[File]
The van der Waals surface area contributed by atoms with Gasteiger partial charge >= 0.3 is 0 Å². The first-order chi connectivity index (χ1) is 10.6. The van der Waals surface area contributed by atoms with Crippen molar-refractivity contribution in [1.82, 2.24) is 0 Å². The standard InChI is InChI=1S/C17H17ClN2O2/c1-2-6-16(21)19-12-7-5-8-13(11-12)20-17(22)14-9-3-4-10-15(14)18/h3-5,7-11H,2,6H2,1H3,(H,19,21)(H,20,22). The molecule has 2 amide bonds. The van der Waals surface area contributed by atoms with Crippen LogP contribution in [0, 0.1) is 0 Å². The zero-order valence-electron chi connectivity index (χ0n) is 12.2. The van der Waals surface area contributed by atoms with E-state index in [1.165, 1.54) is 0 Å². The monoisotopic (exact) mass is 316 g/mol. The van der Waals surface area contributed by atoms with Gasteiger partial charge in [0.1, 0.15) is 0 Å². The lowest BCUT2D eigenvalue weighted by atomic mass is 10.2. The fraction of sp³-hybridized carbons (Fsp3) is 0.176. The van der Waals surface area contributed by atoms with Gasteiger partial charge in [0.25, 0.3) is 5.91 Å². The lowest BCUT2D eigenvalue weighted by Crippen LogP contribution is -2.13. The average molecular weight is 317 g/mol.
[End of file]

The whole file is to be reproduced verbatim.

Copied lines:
The van der Waals surface area contributed by atoms with Gasteiger partial charge >= 0.3 is 0 Å². The first-order chi connectivity index (χ1) is 10.6. The van der Waals surface area contributed by atoms with Crippen molar-refractivity contribution in [1.82, 2.24) is 0 Å². The standard InChI is InChI=1S/C17H17ClN2O2/c1-2-6-16(21)19-12-7-5-8-13(11-12)20-17(22)14-9-3-4-10-15(14)18/h3-5,7-11H,2,6H2,1H3,(H,19,21)(H,20,22). The molecule has 2 amide bonds. The van der Waals surface area contributed by atoms with Crippen LogP contribution in [0, 0.1) is 0 Å². The zero-order valence-electron chi connectivity index (χ0n) is 12.2. The van der Waals surface area contributed by atoms with E-state index in [1.165, 1.54) is 0 Å². The monoisotopic (exact) mass is 316 g/mol. The van der Waals surface area contributed by atoms with Gasteiger partial charge in [0.1, 0.15) is 0 Å². The lowest BCUT2D eigenvalue weighted by atomic mass is 10.2. The fraction of sp³-hybridized carbons (Fsp3) is 0.176. The van der Waals surface area contributed by atoms with Gasteiger partial charge in [0.25, 0.3) is 5.91 Å². The lowest BCUT2D eigenvalue weighted by Crippen LogP contribution is -2.13. The average molecular weight is 317 g/mol.